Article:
To discover which of the surviving “mutated texts” reflect most accurately the original way of thinking, the researchers are applying computer-based methods used previously to work out evolutionary relationships between species through genetic analysis.

The aim is to get as close as possible to the ancient original texts. Besides reconstructing an “archetypal version”, Preisendanz and her team will build a “critical edition” that is annotated with the analytical methods used and presents the story of the work’s transmission over the centuries.

The Austrian Science Fund, which is supporting the project, says it builds on Vienna’s long tradition of Sanskrit scholarship.

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A bird’s-eye view of Himalayan migration

Satellite tracking tags have revealed the migratory secrets of the world’s highest flying birds, Asia’s bar-headed geese.

In spring, the geese fly northward from their wintering grounds at sea level in eastern and southern India, and up over the Himalayas at an altitude of 6,000m, to reach their summer breeding territory in Mongolia in a single day without resting. They make the reverse journey in the autumn.

Ornithologists had assumed that the strikingly patterned geese wait for upslope tailwinds, which typically develop on spring afternoons, to lift them over the mountains. But in fact they make the climb in the relatively still, cold air of the night and early morning.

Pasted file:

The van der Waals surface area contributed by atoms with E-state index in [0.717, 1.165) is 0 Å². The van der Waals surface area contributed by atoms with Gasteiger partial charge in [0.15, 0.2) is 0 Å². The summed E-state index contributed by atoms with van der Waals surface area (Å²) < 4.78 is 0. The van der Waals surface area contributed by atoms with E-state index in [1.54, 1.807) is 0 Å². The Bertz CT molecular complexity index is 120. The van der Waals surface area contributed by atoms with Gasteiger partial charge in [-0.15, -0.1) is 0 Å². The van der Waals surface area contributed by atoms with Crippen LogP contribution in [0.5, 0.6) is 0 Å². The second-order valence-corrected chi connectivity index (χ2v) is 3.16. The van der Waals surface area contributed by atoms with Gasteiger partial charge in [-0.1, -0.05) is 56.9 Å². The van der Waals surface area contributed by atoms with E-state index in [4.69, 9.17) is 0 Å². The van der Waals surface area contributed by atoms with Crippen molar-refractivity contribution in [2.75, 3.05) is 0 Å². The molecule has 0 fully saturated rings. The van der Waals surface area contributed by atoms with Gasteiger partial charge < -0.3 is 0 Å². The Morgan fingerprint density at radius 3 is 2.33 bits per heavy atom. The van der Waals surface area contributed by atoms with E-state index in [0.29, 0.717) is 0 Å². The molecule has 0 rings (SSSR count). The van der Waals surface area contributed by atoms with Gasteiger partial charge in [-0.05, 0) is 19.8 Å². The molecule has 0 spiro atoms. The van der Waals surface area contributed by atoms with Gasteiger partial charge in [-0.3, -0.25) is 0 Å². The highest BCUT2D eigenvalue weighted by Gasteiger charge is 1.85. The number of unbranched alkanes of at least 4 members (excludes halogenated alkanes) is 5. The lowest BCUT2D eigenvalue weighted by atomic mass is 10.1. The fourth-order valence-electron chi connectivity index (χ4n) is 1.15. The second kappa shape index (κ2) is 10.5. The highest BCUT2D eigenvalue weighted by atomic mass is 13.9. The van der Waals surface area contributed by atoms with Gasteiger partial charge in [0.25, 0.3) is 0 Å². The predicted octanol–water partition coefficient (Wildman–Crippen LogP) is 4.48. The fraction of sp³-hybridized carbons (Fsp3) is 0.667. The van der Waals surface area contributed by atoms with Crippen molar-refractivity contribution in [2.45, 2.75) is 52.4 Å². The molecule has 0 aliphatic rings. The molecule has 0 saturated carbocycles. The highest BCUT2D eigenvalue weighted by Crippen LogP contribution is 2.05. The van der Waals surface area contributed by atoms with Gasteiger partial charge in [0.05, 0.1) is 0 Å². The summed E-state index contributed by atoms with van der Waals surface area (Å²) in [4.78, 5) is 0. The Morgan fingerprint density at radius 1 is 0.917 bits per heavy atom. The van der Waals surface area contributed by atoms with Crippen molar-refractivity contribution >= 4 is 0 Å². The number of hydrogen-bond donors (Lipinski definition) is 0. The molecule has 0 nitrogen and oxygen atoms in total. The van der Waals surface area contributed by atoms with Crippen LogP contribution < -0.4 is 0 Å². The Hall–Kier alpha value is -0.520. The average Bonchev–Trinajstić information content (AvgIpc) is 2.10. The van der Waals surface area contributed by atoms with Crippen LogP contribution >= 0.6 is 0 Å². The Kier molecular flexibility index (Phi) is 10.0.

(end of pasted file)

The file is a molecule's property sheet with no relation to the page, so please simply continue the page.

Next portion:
“We think the geese may be essentially risk-averse, with the calmer winds at night offering an extra degree of safety and helping to avoid storms,” says Charles Bishop of Bangor University, head of the international research team whose work is reported in Proceedings of the National Academy of Sciences.

“We were amazed to see that the geese were maintaining these climbs for hours on end,” adds his colleague Lucy Hawkes. “It seemed quite enough that they could cope with such intense exercise at altitude, let alone that they didn’t stop to take regular breaks during the climbs, which last for at least seven hours over the Himalayas.”

At 6,000m the air has less than half the oxygen that it does at sea level. The peak of Mount Everest is 8,840m above sea level.

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Letting the cat out of the bag on litter

Cat litter is a surprisingly large and (in environmental terms) dirty market. The granules, whose UK sales exceed £60m a year, are made mainly from sedimentary clay transported from countries with relatively lax rules for quarrying and mineral processing.

Next year, however, will see the launch of a “clean tech” cat litter made from “quarry fines” – the dust and fine particles that accumulate as waste at many working quarries in Britain. The project is funded and organised by the Technology Strategy Board, with Imperial College London providing the scientific input and Bob Martin, the pet product company, the commercial outlet.

Christopher Cheeseman’s team at Imperial has found a way to bind fines into granules using an organic binding agent and to coat them with super-absorbent polymer. “We have made the quarry waste into an effective carrier for a small amount of active ingredient, the super-absorbent polymer,” he says.

The new material has the required water absorption capacity (above 80 per cent), while not producing dust in the litter tray.

Bob Martin expects to set up a small number of production units as close as possible to the sources of quarry waste, each one capable of producing 15,000 tonnes a year of cat litter. The total UK market requires 280,000 tonnes a year – and the US takes 5m tonnes a year.

The company expects to double its European sales within a year of the product becoming available. And cat litter may just be the start for this technology. The researchers are already eyeing up other possible uses, including soil remediation products and de-icing grit.